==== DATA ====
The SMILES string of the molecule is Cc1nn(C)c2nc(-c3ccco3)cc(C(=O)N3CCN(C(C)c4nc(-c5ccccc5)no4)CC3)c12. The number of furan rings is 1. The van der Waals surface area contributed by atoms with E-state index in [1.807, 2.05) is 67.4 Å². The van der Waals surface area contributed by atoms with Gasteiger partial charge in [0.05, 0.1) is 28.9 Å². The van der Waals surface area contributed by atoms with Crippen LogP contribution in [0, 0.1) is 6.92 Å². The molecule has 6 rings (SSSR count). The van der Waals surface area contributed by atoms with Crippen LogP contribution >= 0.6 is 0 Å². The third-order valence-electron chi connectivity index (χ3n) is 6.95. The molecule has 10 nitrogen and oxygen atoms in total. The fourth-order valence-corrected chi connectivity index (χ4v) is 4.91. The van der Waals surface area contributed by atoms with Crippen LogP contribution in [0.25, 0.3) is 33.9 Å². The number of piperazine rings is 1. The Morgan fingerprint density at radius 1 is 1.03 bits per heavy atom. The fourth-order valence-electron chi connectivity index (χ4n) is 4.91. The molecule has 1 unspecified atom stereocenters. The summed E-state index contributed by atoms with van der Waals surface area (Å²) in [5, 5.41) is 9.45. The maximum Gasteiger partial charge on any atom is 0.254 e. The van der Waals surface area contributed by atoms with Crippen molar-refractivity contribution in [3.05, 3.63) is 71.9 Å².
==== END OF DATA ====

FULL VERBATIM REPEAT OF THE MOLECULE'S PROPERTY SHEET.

The SMILES string of the molecule is Cc1nn(C)c2nc(-c3ccco3)cc(C(=O)N3CCN(C(C)c4nc(-c5ccccc5)no4)CC3)c12. The number of furan rings is 1. The van der Waals surface area contributed by atoms with E-state index in [1.807, 2.05) is 67.4 Å². The van der Waals surface area contributed by atoms with Gasteiger partial charge in [0.05, 0.1) is 28.9 Å². The van der Waals surface area contributed by atoms with Crippen LogP contribution in [0, 0.1) is 6.92 Å². The molecule has 6 rings (SSSR count). The van der Waals surface area contributed by atoms with Crippen LogP contribution >= 0.6 is 0 Å². The third-order valence-electron chi connectivity index (χ3n) is 6.95. The molecule has 10 nitrogen and oxygen atoms in total. The fourth-order valence-corrected chi connectivity index (χ4v) is 4.91. The van der Waals surface area contributed by atoms with Crippen LogP contribution in [0.25, 0.3) is 33.9 Å². The number of piperazine rings is 1. The Morgan fingerprint density at radius 1 is 1.03 bits per heavy atom. The fourth-order valence-electron chi connectivity index (χ4n) is 4.91. The molecule has 1 unspecified atom stereocenters. The summed E-state index contributed by atoms with van der Waals surface area (Å²) in [5, 5.41) is 9.45. The maximum Gasteiger partial charge on any atom is 0.254 e. The van der Waals surface area contributed by atoms with Crippen molar-refractivity contribution in [3.05, 3.63) is 71.9 Å².